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Atlanta Homes for Sale near Emory University

Red Brick Great Lakes Home with Steep Pitch

Homes near Emory University come in many varieties and the Emory Area encompasses a number of diverse neighborhoods.  Most are contained within a short driving distance to the University and Emory Hospital.  The area is popular with young families who are interested in excellent schools, like Fernbank Elementary.   Residents and Graduate students find this a convenient community.   Teachers, Professors and employees who live here can walk, bike, or catch a free bus to the University where they work.

Examining current Atlanta homes on the market near Emory, there appears to be three general age and style categories that prevail:

  • 1)  Historic homes  that were build between 1900 - 1936
  • 2)  Newer homes built between 1996 - 2017
  • 3)  Ranches and Bungalows built between 1940-1960
Red Brick Great Lakes Home with Steep Pitch
Red brick ranch located a top of drive in Leafmore Estates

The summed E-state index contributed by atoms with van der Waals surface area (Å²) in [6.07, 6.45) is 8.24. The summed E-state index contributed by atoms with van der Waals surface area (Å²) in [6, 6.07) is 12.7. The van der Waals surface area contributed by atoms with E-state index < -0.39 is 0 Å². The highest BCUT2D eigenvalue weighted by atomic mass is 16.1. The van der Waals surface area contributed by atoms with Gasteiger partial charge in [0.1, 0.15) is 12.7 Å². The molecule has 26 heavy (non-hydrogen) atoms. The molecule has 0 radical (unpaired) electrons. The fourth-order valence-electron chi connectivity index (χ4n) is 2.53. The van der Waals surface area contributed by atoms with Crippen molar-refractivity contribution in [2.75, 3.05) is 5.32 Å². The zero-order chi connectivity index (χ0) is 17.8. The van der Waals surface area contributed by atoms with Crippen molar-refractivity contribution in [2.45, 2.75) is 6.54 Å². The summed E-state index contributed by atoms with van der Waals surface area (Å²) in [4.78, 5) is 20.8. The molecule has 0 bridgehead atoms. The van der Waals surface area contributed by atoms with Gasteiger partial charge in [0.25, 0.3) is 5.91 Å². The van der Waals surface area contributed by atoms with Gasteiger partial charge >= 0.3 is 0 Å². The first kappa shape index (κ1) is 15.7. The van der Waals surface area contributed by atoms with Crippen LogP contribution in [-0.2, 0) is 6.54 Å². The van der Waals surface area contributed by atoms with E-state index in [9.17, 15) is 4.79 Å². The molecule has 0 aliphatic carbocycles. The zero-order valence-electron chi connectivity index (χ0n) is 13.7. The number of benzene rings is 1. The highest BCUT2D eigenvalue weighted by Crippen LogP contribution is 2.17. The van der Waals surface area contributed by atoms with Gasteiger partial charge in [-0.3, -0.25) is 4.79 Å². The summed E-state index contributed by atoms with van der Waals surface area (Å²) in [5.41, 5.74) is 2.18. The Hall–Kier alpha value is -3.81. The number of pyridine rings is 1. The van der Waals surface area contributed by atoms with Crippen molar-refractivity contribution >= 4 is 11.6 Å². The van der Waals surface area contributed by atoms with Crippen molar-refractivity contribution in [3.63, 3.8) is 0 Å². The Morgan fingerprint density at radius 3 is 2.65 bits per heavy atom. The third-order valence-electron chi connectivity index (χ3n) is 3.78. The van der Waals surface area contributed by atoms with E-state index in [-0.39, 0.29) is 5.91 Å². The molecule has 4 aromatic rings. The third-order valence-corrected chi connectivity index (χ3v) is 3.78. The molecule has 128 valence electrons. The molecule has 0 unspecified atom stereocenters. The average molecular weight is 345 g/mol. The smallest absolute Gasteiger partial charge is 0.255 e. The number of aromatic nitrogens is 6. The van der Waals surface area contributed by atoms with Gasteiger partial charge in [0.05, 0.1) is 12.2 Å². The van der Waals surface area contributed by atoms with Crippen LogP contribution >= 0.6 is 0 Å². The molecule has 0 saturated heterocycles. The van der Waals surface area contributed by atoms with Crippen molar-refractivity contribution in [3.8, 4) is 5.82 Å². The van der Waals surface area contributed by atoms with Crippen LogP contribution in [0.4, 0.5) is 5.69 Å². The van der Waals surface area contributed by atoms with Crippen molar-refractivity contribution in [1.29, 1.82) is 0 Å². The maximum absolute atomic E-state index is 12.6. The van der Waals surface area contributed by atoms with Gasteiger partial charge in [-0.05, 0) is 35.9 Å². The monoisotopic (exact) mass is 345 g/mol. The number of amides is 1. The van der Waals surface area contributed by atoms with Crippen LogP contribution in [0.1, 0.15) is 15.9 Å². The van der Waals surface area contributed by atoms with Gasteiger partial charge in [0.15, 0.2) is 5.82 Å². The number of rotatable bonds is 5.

Recent construction of red brick home with double garage in Leafmore Estates

To break it down, of 43 homes on the market near Emory today, approximately 20 are Historic homes built between 1900 - 1936; eight are newer homes built between 1996 - 2017; and 15 are Ranches or Bungalows built between 1940 - 1960.

Of the 68 Atlanta homes sold in the past six months near Emory,​ approximately 14 were historic homes (1900 - 1936), six were newer homes (1996 - 2017), and 48 homes were Ranches or Bungalows (1940-1960)

If you value convenience to shopping, great schools, diversity of homes to choose from, and being close to Emory University, Hospitals, etc., consider buying your next home in the Emory Area.

Decatur Homes – Clairmont Heights Neighborhood

Renovated Decatur home with well-kept lawn and walkway

Decatur Homes - Clairmont Heights Area History

Clairmont Heights and the surrounding Decatur neighborhoods have an interesting history.  Clairmont Heights Civic Association put together an intriguing history of Decatur real estate in this area.  Clairmont Heights was developed after a lottery of Creek Indian lands in 1821 by the State of Georgia, when 202+ acres were transferred to individuals.  According to local historians ,by 1860, most of the land was owned by Ezekel Mason, an esteemed citizen of Decatur who died in 1879.  His widow then ran a profitable mill in the area called Mason's Mill.  Remnants of the Mill and the old Decatur Waterworks are still visible along the recently constructed pathways in the area and can also be accessed through several Decatur parks.

Original plats date from 1946 for the development of Clairmont  Heights and records show that the first areas developed were North Superior to Superior Place, Park Lane to Superior Place, Webster Drive to Clairmont Circle, and Clairmont Circle to Emory Woods.